By Mark Boada, Executive Editor
Alongside COVID-19, distracted driving is an on-going plague that fleets around the world are struggling to fight. Among the approaches are changes in fleet policy that prohibit various forms of behind-the-wheel distractions, on-line lessons and videos that educate drivers about the dangers, and even systems that use dashboard cameras to detect and warn a driver when he or she isn’t watching the road.
While these all have demonstrated value and effectiveness, the one thing none of them do is to actually prevent distraction. That’s where cell phone blocking technology steps in. And while it deals with only one form of distraction – the use of mobile devices – the technology has been found in the field to have dramatic results. At least, that’s what a study conducted by Forrester Consulting and commissioned by one cell-blocking system provider, TRUCE Software, last year has documented.
The three-year study measured the effects of TRUCE’s technology in four of its customer fleets, with a total of nearly 18,000 vehicles, all in the U.S. Two were utility services companies, one in telecommunications and the fourth was a pest control firm.
To determine the system’s benefits, the study created a virtual, composite fleet of 5,500 vehicles based on the effects at each of the studied fleet. And here’s at the study found:
- A 50 percent decrease in collisions within as little as six months.
- Avoided collision repair expenses estimated at $9.8 million over three years.
- Auto insurance premium savings of 5 to 20 percent, worth another $2.7 million over three.
- A return on investment of 360 percent.
- Payback of system investment of $2.9 million investment payback in less than three months.
In addition, the study other benefits as well: improved driver satisfaction and brand reputation.
“Customers expressed initial concerns from company drivers suppressing device usage during driving,” the study reported. “However, once implemented, drivers came around and eventually even preferred their daily driving with TRUCE. The cause was two-fold – drivers felt safer on the job and, while driving, ‘they didn’t have to worry about answering emails or text messages.”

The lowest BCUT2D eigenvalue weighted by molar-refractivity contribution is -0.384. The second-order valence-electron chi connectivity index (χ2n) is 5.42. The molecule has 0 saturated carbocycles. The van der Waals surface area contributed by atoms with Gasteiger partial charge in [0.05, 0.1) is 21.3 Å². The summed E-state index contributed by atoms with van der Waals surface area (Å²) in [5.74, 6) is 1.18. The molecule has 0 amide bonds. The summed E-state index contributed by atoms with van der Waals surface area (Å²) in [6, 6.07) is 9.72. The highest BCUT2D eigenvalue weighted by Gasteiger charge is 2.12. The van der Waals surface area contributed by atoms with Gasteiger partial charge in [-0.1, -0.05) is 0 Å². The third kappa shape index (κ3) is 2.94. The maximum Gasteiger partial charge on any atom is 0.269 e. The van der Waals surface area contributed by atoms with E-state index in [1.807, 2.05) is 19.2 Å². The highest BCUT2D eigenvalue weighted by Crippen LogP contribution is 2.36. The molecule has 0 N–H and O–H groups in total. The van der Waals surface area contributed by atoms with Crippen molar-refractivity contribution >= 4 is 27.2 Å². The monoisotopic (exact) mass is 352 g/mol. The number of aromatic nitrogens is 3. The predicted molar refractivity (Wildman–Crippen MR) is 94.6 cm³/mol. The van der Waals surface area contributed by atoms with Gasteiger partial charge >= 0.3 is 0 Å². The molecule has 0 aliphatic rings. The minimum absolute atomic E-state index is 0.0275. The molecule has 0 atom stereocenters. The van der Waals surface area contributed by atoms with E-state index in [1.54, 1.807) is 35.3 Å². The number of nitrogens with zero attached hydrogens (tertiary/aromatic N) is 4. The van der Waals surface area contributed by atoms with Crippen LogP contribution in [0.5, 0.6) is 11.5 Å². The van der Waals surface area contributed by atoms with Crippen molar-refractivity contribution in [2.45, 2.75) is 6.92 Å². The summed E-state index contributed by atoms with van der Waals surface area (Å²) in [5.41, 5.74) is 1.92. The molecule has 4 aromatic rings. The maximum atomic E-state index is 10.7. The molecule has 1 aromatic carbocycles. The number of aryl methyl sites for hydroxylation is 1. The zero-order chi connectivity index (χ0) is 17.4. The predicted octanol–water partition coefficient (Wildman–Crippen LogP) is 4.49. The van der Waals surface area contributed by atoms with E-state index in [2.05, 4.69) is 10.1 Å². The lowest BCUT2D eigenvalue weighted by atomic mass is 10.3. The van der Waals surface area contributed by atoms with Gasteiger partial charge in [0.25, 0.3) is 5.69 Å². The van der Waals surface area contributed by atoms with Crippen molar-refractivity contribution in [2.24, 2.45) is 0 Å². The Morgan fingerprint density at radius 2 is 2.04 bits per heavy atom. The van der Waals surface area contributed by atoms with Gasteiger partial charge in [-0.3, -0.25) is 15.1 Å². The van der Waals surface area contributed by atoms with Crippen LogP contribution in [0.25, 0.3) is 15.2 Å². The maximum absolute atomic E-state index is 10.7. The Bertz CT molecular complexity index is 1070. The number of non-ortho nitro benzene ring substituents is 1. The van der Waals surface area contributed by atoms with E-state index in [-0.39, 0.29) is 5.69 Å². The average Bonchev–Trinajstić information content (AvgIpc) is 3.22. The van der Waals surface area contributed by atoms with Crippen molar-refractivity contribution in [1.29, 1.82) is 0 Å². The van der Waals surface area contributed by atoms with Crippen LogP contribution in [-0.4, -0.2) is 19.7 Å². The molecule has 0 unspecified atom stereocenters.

The report goes on to note that “by eliminating distracted driving in their mobile workforce, organizations reported feeling that TRUCE had improved their brand reputation.”
How it works
TRUCE’s system can be applied to both cell phones, tablets and laptop computers. It consists of a software application that is installed in every driver’s mobile devices. The software is programmed to comply with customizable limits on how drivers and other kinds of employees — like those who operate heavy construction equipment or work on foot in high-risk work environments — can use them. Prohibitions are relayed by wireless signals that are transmitted to the devices by radio beacons the customer installs in strategic locations.
Customer choices include when, where, how and in what workplace environments devices can be used. Among management options are the ability selectively block calls, texts and/or apps just when the device is moving above a certain speed, to allow hands-free, and to vary permissions according to where the employee is located.
According to the TRUCE website, “[f]or example, you want TRUCE actively protecting your employee when they are driving a company vehicle. But when they are in the backseat of rideshare, your employee should have full access to their phone. To create this differentiation, TRUCE deploys small beacons to more narrowly define the work zone. The TRUCE beacons can detect movement or be used to define boundaries (e.g. the walls of a conference room) and they communicate to the App via Bluetooth.”
Unlike consumer apps that block cell phone usage, TRUCE can’t be switched off by the driver, a way that people can regain complete device freedom. But the company notes that despite the system’s prohibitions, drivers and other employees can always make 911 emergency calls, and retain their privacy when they’re not on work hours.
TRUCE isn’t a complete anti-distraction technology. While digital mobile devices have been blamed for the large increase in distracted driving over the last ten years or so, they’re not the only source of distraction. Fiddling with dashboard controls, reaching for objects in the passenger compartment, eating, grooming and gazing at passing scenery – in fact, anything that takes a driver’s eyes off the road for two seconds or more – have all been linked to collisions.
That’s why a complete anti-distraction program for any fleet ought to include all the other approaches, including those that counteract driver distraction, like advance driver assist systems like forward crash avoidance with automatic braking. But each of them has its limits, and only a system like TRUCE Software’s can be counted out to virtually eliminate one source of distraction altogether.